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Are there advantages of shooting HDV at 25fps for US market?

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Adrian Smith
Are there advantages of shooting HDV at 25fps for US market?
on Apr 30, 2009 at 1:13:11 am

Hello all:

I'm sure this is an often asked question, but I'm having trouble finding a definitive answer.

Unfortunately my camera (Sony HVR Z1U) doesn't shoot at 24p and I am working on a very limited budget. I am considering shooting in PAL as an alternative.

The short film I am working on is with students from a local school and there is a possibility it will be used in student film festivals both in the USA and abroad. There is also the slight chance it will be transferred to film (24fps).

I typically have shot in NTSC (all video formats) and I used to shoot a lot of 16mm (in those far off days).

I understand that shooting PAL at 25fps will give me a slightly more film-like look and will also make any transfer to film simpler.

So, given that I want the best picture quality from a fairly limited (but decent) camera that will survive the degradation of editing and NTSC transfer am I bet to stick with NTSC format or shoot PAL?

Many thanks


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john sharaf
Re: Are there advantages of shooting HDV at 25fps for US market?
on Apr 30, 2009 at 4:22:39 am


Many folks plan to "filmout" their projects but very few do. Unless your "film" will be marketed and distributed to conventional cinemas there will be no need to do so. To get a film look for digital projection or DVD release is of course another matter and the principal reason why most people shoot at 24.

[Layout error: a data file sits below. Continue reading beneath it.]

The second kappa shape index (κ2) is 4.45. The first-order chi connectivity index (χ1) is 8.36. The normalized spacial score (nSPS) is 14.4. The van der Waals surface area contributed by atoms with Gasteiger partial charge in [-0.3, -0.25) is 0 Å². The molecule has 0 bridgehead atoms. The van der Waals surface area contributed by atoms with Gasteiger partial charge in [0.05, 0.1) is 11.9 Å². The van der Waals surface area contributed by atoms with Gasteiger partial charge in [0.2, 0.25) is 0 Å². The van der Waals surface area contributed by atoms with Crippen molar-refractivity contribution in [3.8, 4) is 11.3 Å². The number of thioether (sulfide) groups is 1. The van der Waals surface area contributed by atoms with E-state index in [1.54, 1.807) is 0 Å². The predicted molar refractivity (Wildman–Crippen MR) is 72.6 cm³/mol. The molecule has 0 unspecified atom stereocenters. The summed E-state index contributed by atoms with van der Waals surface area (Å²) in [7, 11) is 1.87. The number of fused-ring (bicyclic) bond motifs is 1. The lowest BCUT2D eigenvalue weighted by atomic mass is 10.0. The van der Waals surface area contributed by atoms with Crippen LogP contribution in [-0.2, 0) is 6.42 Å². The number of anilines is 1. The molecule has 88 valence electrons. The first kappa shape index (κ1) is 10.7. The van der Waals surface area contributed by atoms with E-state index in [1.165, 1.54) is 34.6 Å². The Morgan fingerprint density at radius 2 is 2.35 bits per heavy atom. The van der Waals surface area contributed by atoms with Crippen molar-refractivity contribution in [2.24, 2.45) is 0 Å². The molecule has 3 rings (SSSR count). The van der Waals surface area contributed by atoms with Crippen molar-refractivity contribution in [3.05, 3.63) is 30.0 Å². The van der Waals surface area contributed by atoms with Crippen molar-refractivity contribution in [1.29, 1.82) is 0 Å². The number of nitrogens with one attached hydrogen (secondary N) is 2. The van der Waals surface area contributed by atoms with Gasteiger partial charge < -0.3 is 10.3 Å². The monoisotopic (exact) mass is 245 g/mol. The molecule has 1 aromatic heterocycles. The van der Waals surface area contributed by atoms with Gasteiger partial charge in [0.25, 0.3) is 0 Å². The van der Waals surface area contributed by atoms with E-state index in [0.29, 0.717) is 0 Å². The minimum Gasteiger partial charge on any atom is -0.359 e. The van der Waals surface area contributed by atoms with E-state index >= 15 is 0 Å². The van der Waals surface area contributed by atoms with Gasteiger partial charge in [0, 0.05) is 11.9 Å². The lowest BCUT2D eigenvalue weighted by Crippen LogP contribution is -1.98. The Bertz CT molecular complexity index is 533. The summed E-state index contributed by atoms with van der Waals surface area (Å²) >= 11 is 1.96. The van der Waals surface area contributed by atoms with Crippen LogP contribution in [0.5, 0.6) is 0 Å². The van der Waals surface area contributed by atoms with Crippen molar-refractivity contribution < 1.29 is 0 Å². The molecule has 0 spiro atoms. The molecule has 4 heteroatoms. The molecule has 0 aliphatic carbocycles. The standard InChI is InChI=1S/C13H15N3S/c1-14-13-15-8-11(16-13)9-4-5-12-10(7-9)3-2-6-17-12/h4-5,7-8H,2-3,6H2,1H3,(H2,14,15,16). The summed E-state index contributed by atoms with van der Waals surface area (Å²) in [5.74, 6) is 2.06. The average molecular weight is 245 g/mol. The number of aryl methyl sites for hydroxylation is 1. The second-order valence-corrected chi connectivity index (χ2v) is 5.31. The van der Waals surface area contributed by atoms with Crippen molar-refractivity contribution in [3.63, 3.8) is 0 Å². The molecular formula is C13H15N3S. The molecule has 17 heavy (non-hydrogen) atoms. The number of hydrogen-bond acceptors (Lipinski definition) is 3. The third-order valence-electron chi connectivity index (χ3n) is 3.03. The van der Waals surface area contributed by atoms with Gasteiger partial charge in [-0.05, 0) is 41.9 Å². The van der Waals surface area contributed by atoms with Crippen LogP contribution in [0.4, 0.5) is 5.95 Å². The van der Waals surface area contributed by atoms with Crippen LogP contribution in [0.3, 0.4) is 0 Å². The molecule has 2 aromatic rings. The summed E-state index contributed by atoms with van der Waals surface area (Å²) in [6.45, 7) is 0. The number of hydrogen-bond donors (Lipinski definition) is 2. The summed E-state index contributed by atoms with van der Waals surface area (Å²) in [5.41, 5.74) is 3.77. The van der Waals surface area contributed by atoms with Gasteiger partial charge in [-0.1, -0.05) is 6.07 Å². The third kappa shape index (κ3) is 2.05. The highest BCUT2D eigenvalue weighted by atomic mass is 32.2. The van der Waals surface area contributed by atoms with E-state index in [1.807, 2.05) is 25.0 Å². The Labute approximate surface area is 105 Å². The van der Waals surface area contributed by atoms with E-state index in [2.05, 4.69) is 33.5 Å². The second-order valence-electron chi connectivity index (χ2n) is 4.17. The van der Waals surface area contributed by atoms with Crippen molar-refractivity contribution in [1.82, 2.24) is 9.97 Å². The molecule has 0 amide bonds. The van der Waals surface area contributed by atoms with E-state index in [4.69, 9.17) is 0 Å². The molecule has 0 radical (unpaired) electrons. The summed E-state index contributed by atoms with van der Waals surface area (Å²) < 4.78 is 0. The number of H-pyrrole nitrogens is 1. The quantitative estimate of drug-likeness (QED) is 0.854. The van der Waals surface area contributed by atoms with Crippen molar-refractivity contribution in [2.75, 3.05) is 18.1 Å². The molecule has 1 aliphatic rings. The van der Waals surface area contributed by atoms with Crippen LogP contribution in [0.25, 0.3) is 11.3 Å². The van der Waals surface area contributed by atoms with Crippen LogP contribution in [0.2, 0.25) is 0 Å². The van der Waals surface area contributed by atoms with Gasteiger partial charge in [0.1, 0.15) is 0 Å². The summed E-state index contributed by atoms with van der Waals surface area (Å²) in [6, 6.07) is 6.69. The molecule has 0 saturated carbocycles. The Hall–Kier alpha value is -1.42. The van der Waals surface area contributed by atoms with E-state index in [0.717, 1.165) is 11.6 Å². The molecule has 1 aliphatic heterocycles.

With your camera that does not offer this frame rate you really have two other choices; 25fps as you mention and 30p. You can shoot and edit in 25fps and convert to 24 at the end, but it will affect the actual time length and audio pitch which probably will not be noticeable. For that matter, every movie that is shot in 50Hz country at 25fps on film has to make the same correction when shown in America (or else just plays a little slow).

Another choice is to shoot at 30 (really 29.97) fps, this will result in a more seamless workflow and still have a very filmic look. Of course actual filmout will not be very effective, but you must consider how realistic that option is.

In both cases (25 and 30) make sure the shutter is on and at 180 degrees to give you 1/50th or 1/60th of a second exposure to best recreate the motion effect of shooting film.

If you do decide to try 25, please test the complete process to completion to make sure your NLE platform will perform as expected.

Another option is to beg, borrow or rent a camera that does shoot true 24 (23.97).


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